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In her artist statement, Christine DeCamp writes: I am both a painter and a potter. My paintings have been described as “visionary” and “magical realism”. The images come from a feminine viewpoint and tell stories about the relationships between women and creatures in nature. These pieces are created in gouache and watercolor on paper, or they are acrylic on canvas–often with mixed media additions such as beading and collage. My current clay work is functional, handbuilt and handpainted pieces. I am using slab construction, fired to cone 5. Some pieces are painted with slips and oxides and carved–others are painted with layers of glazes and wax resists. The imagery is based on flora and fauna.

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Two Poems by Michelle Bonczek

The Courtyard

She appears from behind
a white pillar, a lamplighter
and I swear

small flames lift from her candles
like fireflies toward stars.
What she wears is not important.

She crosses the grass in the rain.
For hours I’ve watched puddles gush from the awning
of a monastery brewery. The bells won’t stop ringing.

My blood lightens with pilsner
and the fried cheese and onions remind me
of my husband’s breath, his nightmares, those spiders,

his screaming
for his mother from the center of our bed.
When I try to hold him and tell him

everything is okay, he flails, his body only
half-awake and therefore forgive-able but still
I taste iron on my lips.

Once, we crossed a threshold:
he said I hate you and I knew I would never
let him take it back. Back then,

I’d rip my bitten nails down the runway of my neck
to feel anything but what we were doing to each other.
Scars and tissues,

smashed glass, stained walls,
the crescent moon dent in the bedroom door.
Those small white scars

on his hands like ghosts
from the year he washed dishes at the Bistro.
The stink of wet clothes in front of the basement fan.

If he were here right now
we’d be feeding each other olives, pretending to be in love.
We’d be talking Kafka in Czech, I’m certain, I might

lay my head on his shoulder, in that cove the size of a fist
he said I fit perfectly, I’d be ignoring the discomfort
that came with laughter and talk of kids, anything to do

with the body felt unnatural with him,
sharpened my heart into granite. Kids,
the ones we will never have,

the ones I could never imagine into being,
not in all those years our hands held each other’s.
How I wish they could see the tree in this courtyard,

our little girls with their big brown eyes
and the rain sticking to the grass
like fire.

To the Unfertilized Eggs in my Ovaries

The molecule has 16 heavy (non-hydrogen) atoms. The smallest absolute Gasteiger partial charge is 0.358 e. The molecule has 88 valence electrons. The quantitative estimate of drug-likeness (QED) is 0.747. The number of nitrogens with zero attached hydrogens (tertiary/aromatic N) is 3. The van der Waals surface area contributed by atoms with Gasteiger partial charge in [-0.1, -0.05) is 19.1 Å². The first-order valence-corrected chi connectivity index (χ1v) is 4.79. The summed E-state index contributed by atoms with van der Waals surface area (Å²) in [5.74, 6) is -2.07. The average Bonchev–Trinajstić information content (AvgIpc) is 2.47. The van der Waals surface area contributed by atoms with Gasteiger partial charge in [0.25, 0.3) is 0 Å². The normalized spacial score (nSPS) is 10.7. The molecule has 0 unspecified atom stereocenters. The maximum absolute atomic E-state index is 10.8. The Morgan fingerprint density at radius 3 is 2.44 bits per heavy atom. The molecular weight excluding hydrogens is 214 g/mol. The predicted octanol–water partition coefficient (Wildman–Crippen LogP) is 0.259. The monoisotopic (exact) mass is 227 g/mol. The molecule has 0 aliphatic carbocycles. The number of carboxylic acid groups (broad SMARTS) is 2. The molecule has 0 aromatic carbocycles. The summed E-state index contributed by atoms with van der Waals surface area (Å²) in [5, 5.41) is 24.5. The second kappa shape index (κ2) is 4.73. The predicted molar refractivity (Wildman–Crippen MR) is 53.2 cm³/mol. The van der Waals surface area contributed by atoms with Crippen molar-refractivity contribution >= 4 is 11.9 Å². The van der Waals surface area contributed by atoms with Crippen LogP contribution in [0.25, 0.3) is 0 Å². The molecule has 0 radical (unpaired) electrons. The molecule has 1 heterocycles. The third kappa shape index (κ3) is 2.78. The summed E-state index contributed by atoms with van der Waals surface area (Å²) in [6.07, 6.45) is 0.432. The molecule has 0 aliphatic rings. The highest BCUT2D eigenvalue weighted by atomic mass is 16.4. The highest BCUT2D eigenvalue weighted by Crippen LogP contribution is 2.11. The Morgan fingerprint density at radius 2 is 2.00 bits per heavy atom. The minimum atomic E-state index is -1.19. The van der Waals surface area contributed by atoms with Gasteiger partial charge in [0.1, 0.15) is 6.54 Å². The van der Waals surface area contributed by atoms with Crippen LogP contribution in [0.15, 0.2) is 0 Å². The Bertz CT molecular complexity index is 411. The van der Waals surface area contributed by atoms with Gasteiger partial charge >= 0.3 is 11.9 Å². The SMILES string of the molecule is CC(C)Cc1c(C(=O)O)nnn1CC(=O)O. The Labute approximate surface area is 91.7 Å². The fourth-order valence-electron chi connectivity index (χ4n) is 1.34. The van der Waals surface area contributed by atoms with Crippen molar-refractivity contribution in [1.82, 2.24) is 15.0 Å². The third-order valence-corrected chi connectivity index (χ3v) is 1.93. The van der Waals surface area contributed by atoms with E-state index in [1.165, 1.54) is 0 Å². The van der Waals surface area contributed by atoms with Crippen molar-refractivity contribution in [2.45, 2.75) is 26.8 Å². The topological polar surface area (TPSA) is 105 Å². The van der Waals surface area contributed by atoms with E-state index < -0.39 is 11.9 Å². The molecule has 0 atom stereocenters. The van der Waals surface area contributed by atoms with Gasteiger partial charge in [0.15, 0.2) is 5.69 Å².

I am running in circles around this track that is a perfect oval, an imperfect circle like the cells on the tip of my cervix making waves, rocking my inner world with mutiny. Little eggs, this will be the second time I let doctors pry me open and go exploring with their metal spears and cotton swabs, their big eyes in search of the possible something causing havoc in an empty womb that might one day be your home. They keep it tidy in case you ever arrive. Last time this is what was found: an extended colon, an un-explainable infection in the intestine—they lasered it back into the void. No human life here. No endometriosis either. Only a surplus of slippery walls and then, scar tissue. And now, pre-cancerous cells, little houses for cancer. Look what grows in the absence of you. When I spread my legs and line my heels up with the rims of their silver stirrups I feel like I am delivering a joke. When they do what they do in there they do it for you, my dear future fertility. What does this to do with me? A woman who does not want children visits doctors who treat her body like a will. I leave you strange world, a baby kangaroo. A monkey. A pocket watch. A woman who does want children, no matter what the health of her ovaries, uterus, cervix, might never get pregnant. There are no guarantees and I’m tired of housekeeping, of making beds for no one. Life is, after all, my love loves to say, 99 percent a mystery. Little eggs, you probably know more. Little eggs, there are hundreds of thousands of you, your own colony of bumbling vessels, humming promises. One hundred years ago, you’d all be done for, proverbial sand in wind and I’d be too old to nest you. Yet today, I am told a woman who has never been pregnant faces greater risks of disease—a sentence for not becoming a mother. A body held hostage. I can’t get myself pregnant. I can barely write poems anymore. This afternoon, to relax, I made cherry shortbread cookies, cut the cold butter into the flour and sugar with two knives and a fork. Chopped the maraschinos after pulling their stems, mixed their red flesh into the breadcrumb-like mixture, added three drops of red food coloring, white chocolate chips. Pressed the dough, which looked like what I’ve seen pass out from between my legs, smooth, into a ball the size of a head, my hands aching. I cut the ball evenly into 60 pieces and rolled each onto a baking sheet, and using the bottom of a water glass, being careful not to break it, I flattened each ball into an individual pink moon, 60 perfect circles rising in my oven.